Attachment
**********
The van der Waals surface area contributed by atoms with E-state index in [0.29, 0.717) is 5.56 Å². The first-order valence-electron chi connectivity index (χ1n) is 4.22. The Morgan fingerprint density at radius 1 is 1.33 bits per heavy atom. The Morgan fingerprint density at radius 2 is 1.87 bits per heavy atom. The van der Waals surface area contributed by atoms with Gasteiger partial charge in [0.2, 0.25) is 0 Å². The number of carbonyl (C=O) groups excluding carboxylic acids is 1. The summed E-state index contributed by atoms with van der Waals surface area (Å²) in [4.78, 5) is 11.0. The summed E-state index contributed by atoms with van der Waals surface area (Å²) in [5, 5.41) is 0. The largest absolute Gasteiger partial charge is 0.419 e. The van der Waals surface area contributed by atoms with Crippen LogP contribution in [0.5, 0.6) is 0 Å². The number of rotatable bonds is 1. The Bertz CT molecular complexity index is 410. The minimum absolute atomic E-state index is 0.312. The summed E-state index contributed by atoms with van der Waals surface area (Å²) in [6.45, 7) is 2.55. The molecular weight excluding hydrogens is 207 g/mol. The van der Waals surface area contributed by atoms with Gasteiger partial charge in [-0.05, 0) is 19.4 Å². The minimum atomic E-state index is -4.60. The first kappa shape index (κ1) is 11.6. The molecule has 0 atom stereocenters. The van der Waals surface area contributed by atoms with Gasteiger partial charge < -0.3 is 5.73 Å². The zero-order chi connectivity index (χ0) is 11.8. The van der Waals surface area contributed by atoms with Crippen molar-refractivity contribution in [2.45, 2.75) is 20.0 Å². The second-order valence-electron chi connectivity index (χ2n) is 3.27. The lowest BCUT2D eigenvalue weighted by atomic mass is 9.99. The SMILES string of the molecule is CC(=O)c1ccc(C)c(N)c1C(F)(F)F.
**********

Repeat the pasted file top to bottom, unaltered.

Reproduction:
The van der Waals surface area contributed by atoms with E-state index in [0.29, 0.717) is 5.56 Å². The first-order valence-electron chi connectivity index (χ1n) is 4.22. The Morgan fingerprint density at radius 1 is 1.33 bits per heavy atom. The Morgan fingerprint density at radius 2 is 1.87 bits per heavy atom. The van der Waals surface area contributed by atoms with Gasteiger partial charge in [0.2, 0.25) is 0 Å². The number of carbonyl (C=O) groups excluding carboxylic acids is 1. The summed E-state index contributed by atoms with van der Waals surface area (Å²) in [4.78, 5) is 11.0. The summed E-state index contributed by atoms with van der Waals surface area (Å²) in [5, 5.41) is 0. The largest absolute Gasteiger partial charge is 0.419 e. The van der Waals surface area contributed by atoms with Crippen LogP contribution in [0.5, 0.6) is 0 Å². The number of rotatable bonds is 1. The Bertz CT molecular complexity index is 410. The minimum absolute atomic E-state index is 0.312. The summed E-state index contributed by atoms with van der Waals surface area (Å²) in [6.45, 7) is 2.55. The molecular weight excluding hydrogens is 207 g/mol. The van der Waals surface area contributed by atoms with Gasteiger partial charge in [-0.05, 0) is 19.4 Å². The minimum atomic E-state index is -4.60. The first kappa shape index (κ1) is 11.6. The molecule has 0 atom stereocenters. The van der Waals surface area contributed by atoms with Gasteiger partial charge < -0.3 is 5.73 Å². The zero-order chi connectivity index (χ0) is 11.8. The van der Waals surface area contributed by atoms with Crippen molar-refractivity contribution in [2.45, 2.75) is 20.0 Å². The second-order valence-electron chi connectivity index (χ2n) is 3.27. The lowest BCUT2D eigenvalue weighted by atomic mass is 9.99. The SMILES string of the molecule is CC(=O)c1ccc(C)c(N)c1C(F)(F)F.